Saturday, March 7, 2009

Shilling day

It was Shilling day on the trail, if you don't believe me just check out the pic below.

BTW, I was deemed the least bloody...

When I saw that Shilling would be joining us I was excited, not only because he's fun to hang out with but I wanted to pick his brain about Hardrock as well. I learned a few valuable pointers about Hardrock, but more importantly I learned at least three valuable lessons about running with Shilling.
  1. If Shilling has pants on you better have some as well (we all had shorts on this morning, except Shilling of course)
  2. If you don't have a specific run plan be careful and prepared if you let Shilling pick the route (some guys already know this, but they weren't there to warn us...Rich)
  3. If you do find yourself following Shilling and he yells out, no doubt about it, whatever is in front of you is serious
I don't want to give you the wrong idea, I had a great time as I'm sure Greg and Erik did as well. Even if I couldn't feel my lower legs for a good hour or so at one point I had thoughts that the BSTM a few years back with all the snow and icy water would have been a walk in the park compared to what we were doing.

The run started innocently enough from the zoo, up on to the shoreline and over to the mouth of red butte. From there we made our way up Van Cott where Peter bid us farewell as he had to get back. This is where the fun really started as we went east along the ridge. The postholing didn't start for a good mile or so but the fresh dry powder sitting on top of the crust clung to our bare legs like burrs on fleece. By the time we started postholing our lower legs were frozen and none of us knew we were bleeding until Greg found drops of blood on the snow. This is where I theorized the snow actually saved our lives, not from bleeding out, but from mountain lions not being able to pick up the bloody scent. I kept that part to myself as I didn't want to frighten the others...

Anyway after we were properly froze we headed off the ridge north toward the canyon that separated us from Dry Creek, aka smart canyon, where the young Smart girl was held captive several years ago. The descent off the ridge was the best part, almost like skiing in between the scrub oak. Once we were in the bottom we had more postholing before running into a creek bed that had an inch or two of water in it. Our frozen feet got a nice little cold soak before returning to the snow, which actually seemed to temporarily loosen my feet up.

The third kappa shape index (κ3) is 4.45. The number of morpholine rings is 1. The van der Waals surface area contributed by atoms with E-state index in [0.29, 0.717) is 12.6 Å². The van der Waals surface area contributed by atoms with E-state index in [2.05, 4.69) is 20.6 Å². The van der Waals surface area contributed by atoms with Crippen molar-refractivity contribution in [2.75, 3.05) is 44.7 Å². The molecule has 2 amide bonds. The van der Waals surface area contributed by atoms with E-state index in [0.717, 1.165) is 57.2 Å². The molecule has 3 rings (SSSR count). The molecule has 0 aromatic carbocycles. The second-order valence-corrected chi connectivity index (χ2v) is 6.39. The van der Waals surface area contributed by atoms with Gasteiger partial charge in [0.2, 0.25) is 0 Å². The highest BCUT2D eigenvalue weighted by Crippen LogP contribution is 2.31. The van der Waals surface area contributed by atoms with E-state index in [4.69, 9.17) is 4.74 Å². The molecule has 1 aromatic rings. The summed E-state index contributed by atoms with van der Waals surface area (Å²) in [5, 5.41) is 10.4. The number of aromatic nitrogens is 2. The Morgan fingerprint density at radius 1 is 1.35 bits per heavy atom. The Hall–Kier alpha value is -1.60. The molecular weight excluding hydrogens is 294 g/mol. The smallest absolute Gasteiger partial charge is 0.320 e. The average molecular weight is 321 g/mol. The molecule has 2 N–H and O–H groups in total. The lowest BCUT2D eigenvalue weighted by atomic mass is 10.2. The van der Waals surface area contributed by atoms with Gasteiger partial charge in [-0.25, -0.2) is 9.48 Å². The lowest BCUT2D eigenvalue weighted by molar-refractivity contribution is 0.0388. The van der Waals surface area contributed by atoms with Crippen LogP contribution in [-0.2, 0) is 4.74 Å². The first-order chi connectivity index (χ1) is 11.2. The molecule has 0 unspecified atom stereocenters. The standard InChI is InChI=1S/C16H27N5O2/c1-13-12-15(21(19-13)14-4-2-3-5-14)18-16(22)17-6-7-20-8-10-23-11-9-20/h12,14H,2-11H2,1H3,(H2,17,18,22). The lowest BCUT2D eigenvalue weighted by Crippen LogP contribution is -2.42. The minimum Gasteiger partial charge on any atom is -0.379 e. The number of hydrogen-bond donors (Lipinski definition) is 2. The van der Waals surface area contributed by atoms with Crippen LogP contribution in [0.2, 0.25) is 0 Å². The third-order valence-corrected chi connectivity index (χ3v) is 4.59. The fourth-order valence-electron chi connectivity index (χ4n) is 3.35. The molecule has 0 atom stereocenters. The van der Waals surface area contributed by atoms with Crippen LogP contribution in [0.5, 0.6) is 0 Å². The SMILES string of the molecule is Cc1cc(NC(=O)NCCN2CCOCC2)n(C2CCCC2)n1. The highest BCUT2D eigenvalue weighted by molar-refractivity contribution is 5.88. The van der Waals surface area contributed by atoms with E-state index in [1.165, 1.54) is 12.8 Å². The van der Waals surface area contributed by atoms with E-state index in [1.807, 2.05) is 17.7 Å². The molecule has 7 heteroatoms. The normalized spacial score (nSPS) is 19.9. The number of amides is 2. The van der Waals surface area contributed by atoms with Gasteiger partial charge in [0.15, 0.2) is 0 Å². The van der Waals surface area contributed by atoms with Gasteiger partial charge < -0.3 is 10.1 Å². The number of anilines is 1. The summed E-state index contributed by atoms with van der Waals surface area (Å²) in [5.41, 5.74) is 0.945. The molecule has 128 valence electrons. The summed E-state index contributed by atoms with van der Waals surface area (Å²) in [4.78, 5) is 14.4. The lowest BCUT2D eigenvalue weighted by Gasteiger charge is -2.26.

Eventually we found ourselves in Dry Creek where we picked the ice off of our shoes and assessed the blood loss. None of us had lost more than a pint, and although Greg was close it was a little hard to tell because his socks had soaked some of it up. The rest of the run was pretty uneventful as we just ran on frozen dirt. Good times all around...


peter said...

I didn't come away unscathed even though I missed the bushwack. My valuable lesson of the day is: If you anticipate a swollen ankle, a ski boot is not a good compression device, and is damn hard to get off once the swelling settles in. I am headed for a bucket of ice at the advice of a rehab doc that I ran into at Alta. Nice to see someone who is a walking pharmacy just when you need an anti-inflammatory.

Greg said...

I could use some anti-inflammatory meds also, this is the first time I have ever had swollen shins! To check out some shin comparison photos go to my flickr account. I did have a great time, though pants would have been nice.

Anonymous said...

Man, sounds like good times. Bushwhacking always seems like a good idea until you get a look at your lower legs and feet. Even though there are perfectly good trails leading to the summits here, there are a couple guys I run with who insist on going off trail on near vertical "trails" lined with sharp, dead tree branches and a slippery bed of dry pine needles. My buddy Jeff wears pants every time we run, now I know why.

I'll still take it over a sidewalk.

Good run recap.